As ACET launches its new Gender Equality program, our Executive Vice President Mavis Owusu-Gyamfi explains how gender equality and economic transformation are inseparable.
How would you assess progress on gender equality in Africa today?
Mavis Owusu-Gyamfi: There is a striking disconnect between the large amount of evidence on the impact of gender equality on economic transformation and the minimal progress that has been achieved. A large number of governments and businesses have not implemented gender equity policies at scale. With the exception of countries such as Rwanda, the implementation of policy recommendations has been ad-hoc and not deliberate. The limited focus on gender equity in micro- and macro-economic policies across the continent is noticeable. The 2020-2030 AU Decade of Women’s Financial and Economic Inclusion offers a real platform for us to strongly advocate for the adoption and implementation of gender-equal policies and to hold governments to account. Having a region-wide accountability mechanism that ‘names and fames’ and ‘names and shames’ should hopefully incentivize governments and businesses to pay more attention to this critical issue.
Why does this gap between recommendations and actions persist?
Owusu-Gyamfi: When most governments committed to improving gender equity, they did so through dedicated ministries, like a Ministry of Women and Children’s Affairs. These ministries are often poorly financed, heavily donor-dependent and more focused on children’s issues than gender equality. They often do not have a strong voice in cabinet and their priorities get little traction. Another reason is a lack of leadership. Beyond the rhetoric, there are very few Presidents and Ministers of Finance actively prioritizing gender equity and placing it at the heart of their national plans. Where we have leaders in government and business prioritizing gender equity we are seeing progress towards gender balance in parliaments, cabinets, boards, and in the C-suite. We strongly believe that closing the gender gap on the continent needs to be a team effort and requires economists to collaborate with anthropologists, gender specialists, feminist groups, grassroots women’s groups, and other stakeholders to find the most effective ways for Africa to make the transition towards action at scale. Just as it takes a village to raise a child, all of us will need to work together to end gender inequality on the continent. In developing our upcoming African Transformation Report on Gender Equality and Economic Transformation we will explore this question further by examining all the binding constraints to gender equity and identifying how they might be addressed in partnership with a wide network of stakeholders.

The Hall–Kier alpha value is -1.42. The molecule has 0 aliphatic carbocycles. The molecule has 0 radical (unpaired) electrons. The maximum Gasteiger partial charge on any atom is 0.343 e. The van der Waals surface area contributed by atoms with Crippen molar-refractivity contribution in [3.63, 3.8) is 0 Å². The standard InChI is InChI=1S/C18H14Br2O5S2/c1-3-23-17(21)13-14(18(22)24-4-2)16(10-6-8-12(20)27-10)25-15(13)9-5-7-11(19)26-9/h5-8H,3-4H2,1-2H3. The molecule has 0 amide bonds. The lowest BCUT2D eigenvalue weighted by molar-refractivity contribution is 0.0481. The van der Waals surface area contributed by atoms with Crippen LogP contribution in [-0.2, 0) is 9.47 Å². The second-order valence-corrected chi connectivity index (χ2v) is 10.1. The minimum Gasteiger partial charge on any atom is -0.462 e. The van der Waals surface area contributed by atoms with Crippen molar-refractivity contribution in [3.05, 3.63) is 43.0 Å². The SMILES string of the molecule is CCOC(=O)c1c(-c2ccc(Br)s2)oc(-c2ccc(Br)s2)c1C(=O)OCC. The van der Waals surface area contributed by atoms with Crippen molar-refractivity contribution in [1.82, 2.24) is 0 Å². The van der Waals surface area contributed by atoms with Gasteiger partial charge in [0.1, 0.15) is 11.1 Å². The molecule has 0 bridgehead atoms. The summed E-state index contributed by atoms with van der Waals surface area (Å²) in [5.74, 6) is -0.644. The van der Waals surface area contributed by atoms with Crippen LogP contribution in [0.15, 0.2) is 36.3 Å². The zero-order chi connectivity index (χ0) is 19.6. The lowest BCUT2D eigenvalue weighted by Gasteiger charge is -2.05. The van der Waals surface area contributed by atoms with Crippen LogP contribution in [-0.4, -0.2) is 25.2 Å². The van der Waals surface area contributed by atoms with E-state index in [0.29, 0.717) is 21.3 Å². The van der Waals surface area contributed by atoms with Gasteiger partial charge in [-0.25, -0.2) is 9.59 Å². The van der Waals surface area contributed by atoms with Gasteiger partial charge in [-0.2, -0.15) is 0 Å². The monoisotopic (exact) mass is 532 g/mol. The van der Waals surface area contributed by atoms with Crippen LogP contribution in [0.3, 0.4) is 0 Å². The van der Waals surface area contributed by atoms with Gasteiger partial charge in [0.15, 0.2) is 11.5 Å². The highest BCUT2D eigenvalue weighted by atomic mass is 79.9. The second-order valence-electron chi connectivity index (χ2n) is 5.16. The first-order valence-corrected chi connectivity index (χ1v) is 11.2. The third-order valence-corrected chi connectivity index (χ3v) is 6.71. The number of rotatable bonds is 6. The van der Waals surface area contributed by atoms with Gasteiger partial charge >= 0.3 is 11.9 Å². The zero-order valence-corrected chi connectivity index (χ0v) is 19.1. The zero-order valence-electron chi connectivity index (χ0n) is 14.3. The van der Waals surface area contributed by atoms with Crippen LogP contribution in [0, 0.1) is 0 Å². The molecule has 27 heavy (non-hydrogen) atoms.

Are there any examples of African governments that have successfully implemented policies that combat gender inequality?
Owusu-Gyamfi: To transform economies, governments need to be focused and deliberate. I believe it is the same with gender equality – change will need to begin with Presidents, Ministers, and CEOs, and it has to be an integral part of decision-making at all levels. Some countries have already adopted this approach, and we can see the results. In Rwanda, for example, government budgets have to be submitted with a gender assessment, demonstrating how the money spent at the ministerial level will contribute to tackling fighting gender inequity. The country has made real progress towards closing gender gaps in a number of areas such as politics and education. In Ethiopia, the President’s intentional focus on gender equality led to the appointment of a cabinet that included an unprecedented 50% women. Following Zambia’s adoption of a gendered approach to extension services provision in the agriculture sector, there was an increase in productivity from female farmers. The government of Senegal recognized the exclusion of women in the ICT sector, and ICT budgets and policies are now deliberately focused on facilitating the effective inclusion of women in the sector. And in South Africa, fiscal frameworks and tax processes include an evaluation of the way any new tax empowers or disenfranchises women, which allows policymakers to counteract negative impacts with, for instance, social protection components. While these are all excellent practices, moving from these individual initiatives to a general trend change on the continent should be the ambition.
How has COVID-19 impacted gender inequality in Africa?
Owusu-Gyamfi: In Africa and around the world, women took the brunt of the pandemic at several levels, and COVID-19 exposed and exacerbated deeply ingrained inequalities. Firstly, women make up most of the frontline workers in the medical field and in the retail and food industries, who all had increased exposure to COVID-19. Secondly, women-owned businesses, especially informal SMEs, were also the most badly hit, many reporting over 50% loss in revenue, according to the IFC. Lastly, even women who could work from home ended up taking on the higher burden of the increased unpaid labor in the form of child care, supporting children with schoolwork, elderly care, and other unpaid labor demanded by traditional expectations. However, as we readjust to the new normal, countries like Ghana have seen women workers in the informal sector bounce back first and fastest, even though they were hit the hardest. Imagine how much quicker African countries would bounce back if all women had equal access to education, services, and opportunities. This underlines the importance of countries ‘building forward better’ because what we had before was just not good enough. Everything we do as we advance should be about putting fundamental systems in place to transform our economy so that we can better withstand shocks. Gender equity is a critical part of that equation.